An observational study on long-term renal outcome in patients with chronic hepatitis B treated with tenofovir disoproxil fumarate

Tae Seop Lim, Jae Seung Lee, Beom Kyung Kim, Hye Won Lee, Mi Young Jeon, Seung Up Kim, Jun Yong Park, Do Young Kim, Kwang Hyub Han, Sang Hoon Ahn

Research output: Contribution to journalArticle

1 Citation (Scopus)

Abstract

In patients with chronic hepatitis B (CHB), long-term effects of tenofovir disoproxil fumarate (TDF) on renal function have been controversial. This study aimed to analyse the real-world long-term effects of TDF on renal function in Korean patients with CHB. We analysed a cohort of 640 treatment-naïve patients with CHB who were treated with TDF between May 2012 and December 2015 at Severance Hospital, Seoul, Republic of Korea. The mean age was 48.3 years old, and 59.5% were male. The proportions of hypertension and diabetes mellitus (DM) were 11.6% and 14.2%, respectively, and that of liver cirrhosis was 20.8%. During the 5-year follow-up, using a linear mixed model, serum creatinine increased from 0.77 ± 0.01 mg/dL to 0.85 ± 0.02 mg/dL (P <.001), and eGFR decreased from 102.6 ± 0.6 mL/min/1.73 m2 to 93.4 ± 1.4 mL/min/1.73 m2 (P <.001). In subgroup analysis, eGFR was statistically more decreased in patients with age > 60 than ≦60 years old (P =.027), and in patients with diuretic use than without diuretic use (P =.008). In multivariate analysis, the independent risk factors for eGFR decrease > 20% were baseline eGFR < 60mL/min/1.73 m2 (P =.034) and the use of diuretics (P <.001). CHB patients on TDF experienced greater reduction in renal function with age > 60 and with diuretic use compared to those without these characteristics. Baseline eGFR < 60 mL/min/1.73 m2 and use of diuretics were independent risk factors of eGFR decline of more than 20% on TDF therapy.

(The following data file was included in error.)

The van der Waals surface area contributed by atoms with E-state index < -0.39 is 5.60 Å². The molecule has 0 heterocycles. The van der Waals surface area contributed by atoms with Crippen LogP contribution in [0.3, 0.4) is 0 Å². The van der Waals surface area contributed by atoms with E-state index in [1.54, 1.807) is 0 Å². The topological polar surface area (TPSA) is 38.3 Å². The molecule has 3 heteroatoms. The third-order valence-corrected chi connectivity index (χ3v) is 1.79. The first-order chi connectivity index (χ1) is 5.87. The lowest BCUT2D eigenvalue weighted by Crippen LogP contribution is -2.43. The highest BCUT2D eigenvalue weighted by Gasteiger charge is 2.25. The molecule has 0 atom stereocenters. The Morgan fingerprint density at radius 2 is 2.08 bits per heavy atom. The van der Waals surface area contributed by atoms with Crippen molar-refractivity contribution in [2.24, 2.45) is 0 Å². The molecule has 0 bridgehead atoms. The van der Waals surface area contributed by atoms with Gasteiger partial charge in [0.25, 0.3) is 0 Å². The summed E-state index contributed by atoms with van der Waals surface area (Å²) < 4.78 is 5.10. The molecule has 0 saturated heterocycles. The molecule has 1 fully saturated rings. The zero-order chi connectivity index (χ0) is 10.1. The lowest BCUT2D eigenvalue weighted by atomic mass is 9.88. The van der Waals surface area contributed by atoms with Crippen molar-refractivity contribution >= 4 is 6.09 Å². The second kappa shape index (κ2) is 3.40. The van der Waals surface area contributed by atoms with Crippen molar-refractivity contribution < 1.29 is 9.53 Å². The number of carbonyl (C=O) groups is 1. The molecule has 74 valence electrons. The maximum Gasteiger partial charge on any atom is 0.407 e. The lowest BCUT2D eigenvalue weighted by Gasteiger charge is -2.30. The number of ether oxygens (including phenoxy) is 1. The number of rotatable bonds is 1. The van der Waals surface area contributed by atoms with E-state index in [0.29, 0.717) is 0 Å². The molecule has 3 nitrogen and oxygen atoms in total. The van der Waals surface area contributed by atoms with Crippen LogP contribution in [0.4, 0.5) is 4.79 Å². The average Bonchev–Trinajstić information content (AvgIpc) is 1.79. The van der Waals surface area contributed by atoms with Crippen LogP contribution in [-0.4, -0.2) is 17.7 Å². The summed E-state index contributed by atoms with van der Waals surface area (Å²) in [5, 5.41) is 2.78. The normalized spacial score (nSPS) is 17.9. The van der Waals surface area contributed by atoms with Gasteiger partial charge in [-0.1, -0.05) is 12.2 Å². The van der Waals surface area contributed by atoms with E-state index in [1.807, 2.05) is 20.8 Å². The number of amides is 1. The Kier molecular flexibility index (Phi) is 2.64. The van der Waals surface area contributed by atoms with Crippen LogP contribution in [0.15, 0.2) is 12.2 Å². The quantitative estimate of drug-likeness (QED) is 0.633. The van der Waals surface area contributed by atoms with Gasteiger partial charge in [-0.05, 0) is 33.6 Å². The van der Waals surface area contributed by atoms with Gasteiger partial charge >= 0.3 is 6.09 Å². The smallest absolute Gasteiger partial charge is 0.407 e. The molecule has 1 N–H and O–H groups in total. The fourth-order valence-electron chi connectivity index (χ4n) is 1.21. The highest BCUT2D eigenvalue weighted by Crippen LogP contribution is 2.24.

Original languageEnglish
Pages (from-to)316-322
Number of pages7
JournalJournal of Viral Hepatitis
Volume27
Issue number3
DOIs
Publication statusPublished - 2020 Mar 1

Bibliographical note

Funding Information:
This study was supported by an unrestricted grant from Gilead Sciences for the investigator‐initiated trials. This study was supported by a grant for the Chronic Infectious Disease Cohort Study (Korea HBV Cohort Study) from the Korea Centers for Disease Control and Prevention (2019‐ER5102‐00).

Funding Information:
This author discloses the following: Sang Hoon Ahn has served as an advisor and lecturer for Bristol‐Myers Squibb, Gilead Sciences, Roche, MSD, Abbvie and Green Cross; and has received unrestricted grant support from Bristol‐Myers Squibb, Gilead Sciences and Roche for the investigator‐initiated trials. The other authors disclose no conflicts.

All Science Journal Classification (ASJC) codes

  • Hepatology
  • Infectious Diseases
  • Virology

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